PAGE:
Characteristics of worker populations: exposure considerations in the selection of study populations and their analysis.
Park-RM; Silverstein-MA; Mirer-FE
Appl Occup Environ Hyg 1991 Jun; 6(6):436-440
A discussion was presented of worker population characteristics in terms of exposure considerations for selection and analysis of study populations. For many chemical exposures, end use populations rather than production populations received highest exposures. End use groups could be diverse and wide spread and their exposures might be complex, requiring innovative industrial hygiene approaches for characterization. Because population based studies identified disease cases from a general population rather than a specific group, exposure misclassification could occur due to inconsistent terminology or variability in worker awareness. Problems associated with data on workers with accessible exposure histories were noted. A system was presented which used a group of eight to 20 employees from a single facility, representing hourly and salaried employees with long employment histories at the facility. Management and production and maintenance personnel were included. Investigators would meet with this group to obtain consensus information on exposures and industrial conditions and processes. Employment selection considerations were discussed. The healthy worker effect was noted for cardiovascular, respiratory and malignancy effects. In a study comparing standardized mortality ratios (SMRs) with relative SMRs (a proportional mortality ratio surrogate), it was noted that relative SMRs generally provided better estimates of work related mortality in aggregate populations. Internal exposure comparisons were important when SMRs were used. Social class effects were noted. Paradoxical dose responses were discussed, and inconsistent exposure level over duration of exposure or employment was addressed. Shortening of employment due to high exposures was considered, and a theoretical model of exposure driven employment duration was presented. The authors recommend interpreting statistically significant paradoxical dose responses as evidence of exposure related health effects.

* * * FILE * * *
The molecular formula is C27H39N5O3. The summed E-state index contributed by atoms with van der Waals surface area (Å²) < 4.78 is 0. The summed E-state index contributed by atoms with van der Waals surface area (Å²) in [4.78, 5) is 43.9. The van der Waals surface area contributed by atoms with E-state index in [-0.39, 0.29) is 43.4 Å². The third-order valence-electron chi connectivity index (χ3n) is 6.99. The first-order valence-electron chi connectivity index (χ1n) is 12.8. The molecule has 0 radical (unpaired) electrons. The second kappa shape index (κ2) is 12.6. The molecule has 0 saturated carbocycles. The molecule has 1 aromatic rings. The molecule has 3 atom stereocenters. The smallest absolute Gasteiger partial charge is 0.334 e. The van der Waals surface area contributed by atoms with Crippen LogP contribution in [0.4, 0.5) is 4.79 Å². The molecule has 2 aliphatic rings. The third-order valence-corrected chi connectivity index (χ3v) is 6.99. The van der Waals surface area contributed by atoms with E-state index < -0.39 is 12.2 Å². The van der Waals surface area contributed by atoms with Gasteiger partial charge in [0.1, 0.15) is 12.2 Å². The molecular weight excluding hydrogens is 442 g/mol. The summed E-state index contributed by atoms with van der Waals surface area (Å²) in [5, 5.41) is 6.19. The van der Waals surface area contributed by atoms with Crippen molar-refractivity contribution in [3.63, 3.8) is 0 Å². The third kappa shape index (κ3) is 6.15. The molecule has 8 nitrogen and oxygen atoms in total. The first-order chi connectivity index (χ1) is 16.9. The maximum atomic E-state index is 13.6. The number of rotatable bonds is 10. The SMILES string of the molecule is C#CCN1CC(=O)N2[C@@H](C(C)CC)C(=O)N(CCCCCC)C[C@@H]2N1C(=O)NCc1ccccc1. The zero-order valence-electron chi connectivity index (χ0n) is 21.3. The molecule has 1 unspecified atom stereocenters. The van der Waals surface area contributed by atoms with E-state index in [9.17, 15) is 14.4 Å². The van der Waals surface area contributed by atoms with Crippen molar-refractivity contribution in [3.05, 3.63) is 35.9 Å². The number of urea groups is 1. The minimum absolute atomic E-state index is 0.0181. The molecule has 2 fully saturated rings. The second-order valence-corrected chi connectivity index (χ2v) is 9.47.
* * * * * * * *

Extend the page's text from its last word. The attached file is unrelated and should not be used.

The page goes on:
NIOSH-Publication; NIOSH-Contract; Contract-91-38661; Humans; Occupational-exposure; Analytical-methods; Risk-analysis; Analytical-models; Epidemiology; Exposure-levels; Employee-health; Mortality-data
Applied Occupational and Environmental Hygiene